By Ross Mackenzie

Greece is one of the poorest kids on the European bloc. It also is one of the most carelessly socialistic, which largely explains why it is so poor.

The birthplace of democracy, today it is a model of socialistic excess: deficit spending, confiscatory taxation, Marxist public-sector unions, government ownership, nationalized health-care, excessive federal intrusion into private lives. Greece's debt obligations exceed its gross domestic product (GDP) by a factor heading fast toward 2. In today's jargon, the place is a paradigmatic entitlement society.

A member of the European Union (EU), Greece is one of 16 countries to have dropped its own currency -- in its case, the drachma -- and embraced the euro. The consequence has been this: Unable to reduce its debt by inflating its own currency, Greece has had to call upon other EU countries to bail it out.

The EU was set up with no mechanism to do that. The plan just established pledges about $1 trillion from numerous countries (including, through the International Monetary Fund (IMF), the United States) to help euro countries such as Greece -- and, soon, Portugal, Ireland, Italy, and Spain? -- so debt-ridden they cannot pay their bills.

Ideally, the $1 trillion fund would impose fiscal discipline on sovereign wastrels, but in fact there may be no way to do that. Greece has tried it, sort of, and rioters have taken to the streets in Athens and Salonika. Perhaps the operative question is: What happens if the most socialistic European economies don't get their game together, and keep spending and entitling their citizenries -- and the $1 trillion back-up fund runs out?...

...WHICH brings us to this side of the Atlantic.

The federal government owns the currency and owns the only presses that turn out dollars. Even with that, it boasts an accumulated deficit of $13 trillion -- headed for, oh, $23 trillion by 2020. Over the years, legislation has been approved requiring the federal budget to be balanced, but no one pays any attention to such anachronistic thinking anymore.

The states and cities are different. Under their constitutions or charters, they must balance their budgets. In 2009, states collected $686 billion in tax revenues, down 11.4 percent from tax revenues collected in 2008. Yet, in the words of one news account, "their costs...are skyrocketing: Investment losses have forced many states to make added contributions to pension funds, while the recession and recovery have increased demand for social services such as food stamps and health care."

Further, according to another news account, "for fiscal 2011, 38 states project combined budget shortfalls of $89 billion...(and) 31 states expect budget gaps totaling $73.5 billion in 2012."

The most socialistic states (in the American vernacular the operative words are "liberal" or "progressive") -- California, New Jersey, Illinois, and New York -- are essentially bankrupt, and are thrashing mightily to figure out what to do. California alone has a state retirement plan with unfunded liabilities of half-a-trillion dollars. Federal unfunded mandates on states, such as Medicaid, force states to fund federal programs. Taxpayers resist paying more; public employees (too often unionized) resist accepting less. Ever more, incessantly told and now believing they are entitled, insist on every promised government service and handout.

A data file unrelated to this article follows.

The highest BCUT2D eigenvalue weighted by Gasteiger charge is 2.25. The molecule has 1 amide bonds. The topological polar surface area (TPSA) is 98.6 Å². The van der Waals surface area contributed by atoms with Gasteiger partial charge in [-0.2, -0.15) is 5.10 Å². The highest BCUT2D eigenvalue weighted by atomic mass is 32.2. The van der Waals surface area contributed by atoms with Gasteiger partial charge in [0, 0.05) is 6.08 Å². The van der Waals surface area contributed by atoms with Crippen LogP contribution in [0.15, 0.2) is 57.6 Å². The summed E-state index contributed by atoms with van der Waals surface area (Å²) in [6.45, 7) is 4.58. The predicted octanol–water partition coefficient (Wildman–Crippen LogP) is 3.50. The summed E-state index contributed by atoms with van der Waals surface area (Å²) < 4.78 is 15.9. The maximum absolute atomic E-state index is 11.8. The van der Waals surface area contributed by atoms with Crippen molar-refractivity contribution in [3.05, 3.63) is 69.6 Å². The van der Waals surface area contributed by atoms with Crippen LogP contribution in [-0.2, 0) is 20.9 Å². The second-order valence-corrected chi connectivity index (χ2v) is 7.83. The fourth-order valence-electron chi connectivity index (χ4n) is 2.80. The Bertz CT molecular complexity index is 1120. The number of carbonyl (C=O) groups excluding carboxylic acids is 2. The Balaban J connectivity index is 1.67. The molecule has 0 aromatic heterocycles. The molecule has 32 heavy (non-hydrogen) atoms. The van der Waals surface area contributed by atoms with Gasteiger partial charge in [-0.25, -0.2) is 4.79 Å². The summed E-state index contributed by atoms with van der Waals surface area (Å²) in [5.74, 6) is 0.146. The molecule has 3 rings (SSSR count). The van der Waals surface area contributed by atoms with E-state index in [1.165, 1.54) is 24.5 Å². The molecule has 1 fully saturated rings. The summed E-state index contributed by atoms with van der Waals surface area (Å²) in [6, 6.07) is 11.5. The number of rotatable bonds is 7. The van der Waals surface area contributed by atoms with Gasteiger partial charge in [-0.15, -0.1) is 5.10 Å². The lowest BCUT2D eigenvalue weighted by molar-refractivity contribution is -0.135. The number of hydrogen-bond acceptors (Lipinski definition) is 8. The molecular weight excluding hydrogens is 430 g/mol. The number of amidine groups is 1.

And separately, cities from Detroit to Los Angeles to Harrisburg, Pennsylvania, are bankrupt or on their way.

As in Greece and Portugal and Spain.

DESPITE what Obama wants for them, Americans are not yet so socialized as most Europeans -- not so accepting of the socialism that describes the European continent. Yet not even the Germans are willing to pay higher taxes for the wastefulness of the EU's more welfaristic members such as Greece: Post-bailout elections in Germany took the upper house -- the Bundestag -- from the center-right coalition headed by Prime Minister Angela Merkel.

Here, in, for instance, California and Minnesota, Republican governors cannot get significant budget-balancing measures through their legislatures. And the times, they may be a-changin'. Think Jon Corzine (New Jersey), Martha Coakley (Massachusetts), Charlie Crist (Florida), Robert Bennett (Utah), and Arlen Specter (Pennsylvania). What's more, last weekend Maine's Republicans adopted a wholly new platform -- committing it to the principles espoused in the U.S. and Maine constitutions. Both documents, by the way, mention rights to such things as life and liberty. Neither mentions any entitlement to government cash.

In Greece and the American states, are we seeing at last an end to welfarist, socialistic, entitlement societies? Maybe. Or maybe we're getting 3-D glimpses of our own chaotic entitlement future. In Europe and here, the light on the freight train heading toward the living room now is clearly in view and growing bigger. Some, here in the states anyway, are doing what they can to scramble into the engine house and pull the brake. Yet the more predictive scene may play out on the barricades in the Athenian streets where representative democracy began.


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World - Greece: Model of Socialistic Excess | Global Viewpoint